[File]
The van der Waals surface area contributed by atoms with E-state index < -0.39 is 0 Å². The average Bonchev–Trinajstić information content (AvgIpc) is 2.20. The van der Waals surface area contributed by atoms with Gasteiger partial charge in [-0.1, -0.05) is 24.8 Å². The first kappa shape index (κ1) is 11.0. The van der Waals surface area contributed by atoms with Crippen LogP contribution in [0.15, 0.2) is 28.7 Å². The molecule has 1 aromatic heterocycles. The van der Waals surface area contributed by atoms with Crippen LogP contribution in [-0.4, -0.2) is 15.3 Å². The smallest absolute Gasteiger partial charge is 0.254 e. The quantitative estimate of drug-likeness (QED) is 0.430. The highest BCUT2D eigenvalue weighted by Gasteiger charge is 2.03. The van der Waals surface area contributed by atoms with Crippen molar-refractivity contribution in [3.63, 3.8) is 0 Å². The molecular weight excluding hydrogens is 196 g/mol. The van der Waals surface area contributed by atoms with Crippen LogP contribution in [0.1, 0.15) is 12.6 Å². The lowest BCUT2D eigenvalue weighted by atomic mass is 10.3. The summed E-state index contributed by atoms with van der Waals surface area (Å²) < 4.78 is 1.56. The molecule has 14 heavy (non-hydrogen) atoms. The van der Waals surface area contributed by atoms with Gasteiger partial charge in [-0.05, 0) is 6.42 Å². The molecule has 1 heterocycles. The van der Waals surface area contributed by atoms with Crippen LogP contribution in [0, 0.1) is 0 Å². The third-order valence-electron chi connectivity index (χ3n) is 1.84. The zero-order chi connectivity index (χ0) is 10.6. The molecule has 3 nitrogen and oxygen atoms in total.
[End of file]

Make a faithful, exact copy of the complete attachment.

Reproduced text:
The van der Waals surface area contributed by atoms with E-state index < -0.39 is 0 Å². The average Bonchev–Trinajstić information content (AvgIpc) is 2.20. The van der Waals surface area contributed by atoms with Gasteiger partial charge in [-0.1, -0.05) is 24.8 Å². The first kappa shape index (κ1) is 11.0. The van der Waals surface area contributed by atoms with Crippen LogP contribution in [0.15, 0.2) is 28.7 Å². The molecule has 1 aromatic heterocycles. The van der Waals surface area contributed by atoms with Crippen LogP contribution in [-0.4, -0.2) is 15.3 Å². The smallest absolute Gasteiger partial charge is 0.254 e. The quantitative estimate of drug-likeness (QED) is 0.430. The highest BCUT2D eigenvalue weighted by Gasteiger charge is 2.03. The van der Waals surface area contributed by atoms with Crippen molar-refractivity contribution in [3.63, 3.8) is 0 Å². The molecular weight excluding hydrogens is 196 g/mol. The van der Waals surface area contributed by atoms with Crippen LogP contribution in [0.1, 0.15) is 12.6 Å². The lowest BCUT2D eigenvalue weighted by atomic mass is 10.3. The summed E-state index contributed by atoms with van der Waals surface area (Å²) < 4.78 is 1.56. The molecule has 14 heavy (non-hydrogen) atoms. The van der Waals surface area contributed by atoms with Gasteiger partial charge in [-0.05, 0) is 6.42 Å². The molecule has 1 heterocycles. The van der Waals surface area contributed by atoms with Crippen LogP contribution in [0, 0.1) is 0 Å². The third-order valence-electron chi connectivity index (χ3n) is 1.84. The zero-order chi connectivity index (χ0) is 10.6. The molecule has 3 nitrogen and oxygen atoms in total.